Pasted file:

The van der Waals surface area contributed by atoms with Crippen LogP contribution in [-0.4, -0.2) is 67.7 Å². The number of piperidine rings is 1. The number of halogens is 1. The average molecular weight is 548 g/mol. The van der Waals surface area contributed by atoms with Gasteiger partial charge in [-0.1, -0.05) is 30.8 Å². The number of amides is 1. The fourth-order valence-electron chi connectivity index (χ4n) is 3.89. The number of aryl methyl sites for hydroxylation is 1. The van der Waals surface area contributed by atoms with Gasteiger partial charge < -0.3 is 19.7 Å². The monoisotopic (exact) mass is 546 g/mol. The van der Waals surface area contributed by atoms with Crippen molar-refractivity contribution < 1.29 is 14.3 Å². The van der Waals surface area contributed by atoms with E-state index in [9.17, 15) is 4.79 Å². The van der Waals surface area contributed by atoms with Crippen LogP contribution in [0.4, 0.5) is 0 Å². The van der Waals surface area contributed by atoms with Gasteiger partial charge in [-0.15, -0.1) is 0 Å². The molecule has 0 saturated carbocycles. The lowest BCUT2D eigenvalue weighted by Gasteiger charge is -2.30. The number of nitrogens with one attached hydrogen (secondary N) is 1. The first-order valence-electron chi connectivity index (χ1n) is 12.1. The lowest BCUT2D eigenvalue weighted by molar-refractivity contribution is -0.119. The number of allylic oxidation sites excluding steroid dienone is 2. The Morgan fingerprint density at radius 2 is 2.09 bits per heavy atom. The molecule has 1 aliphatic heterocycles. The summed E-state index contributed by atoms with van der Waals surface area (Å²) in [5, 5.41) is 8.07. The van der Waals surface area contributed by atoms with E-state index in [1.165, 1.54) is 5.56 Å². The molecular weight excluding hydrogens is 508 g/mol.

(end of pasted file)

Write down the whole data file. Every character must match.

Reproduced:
The van der Waals surface area contributed by atoms with Crippen LogP contribution in [-0.4, -0.2) is 67.7 Å². The number of piperidine rings is 1. The number of halogens is 1. The average molecular weight is 548 g/mol. The van der Waals surface area contributed by atoms with Gasteiger partial charge in [-0.1, -0.05) is 30.8 Å². The number of amides is 1. The fourth-order valence-electron chi connectivity index (χ4n) is 3.89. The number of aryl methyl sites for hydroxylation is 1. The van der Waals surface area contributed by atoms with Gasteiger partial charge < -0.3 is 19.7 Å². The monoisotopic (exact) mass is 546 g/mol. The van der Waals surface area contributed by atoms with Crippen molar-refractivity contribution < 1.29 is 14.3 Å². The van der Waals surface area contributed by atoms with E-state index in [9.17, 15) is 4.79 Å². The van der Waals surface area contributed by atoms with Crippen LogP contribution in [0.4, 0.5) is 0 Å². The van der Waals surface area contributed by atoms with Gasteiger partial charge in [-0.15, -0.1) is 0 Å². The molecule has 0 saturated carbocycles. The lowest BCUT2D eigenvalue weighted by Gasteiger charge is -2.30. The number of nitrogens with one attached hydrogen (secondary N) is 1. The first-order valence-electron chi connectivity index (χ1n) is 12.1. The lowest BCUT2D eigenvalue weighted by molar-refractivity contribution is -0.119. The number of allylic oxidation sites excluding steroid dienone is 2. The Morgan fingerprint density at radius 2 is 2.09 bits per heavy atom. The molecule has 1 aliphatic heterocycles. The summed E-state index contributed by atoms with van der Waals surface area (Å²) in [5, 5.41) is 8.07. The van der Waals surface area contributed by atoms with E-state index in [1.165, 1.54) is 5.56 Å². The molecular weight excluding hydrogens is 508 g/mol.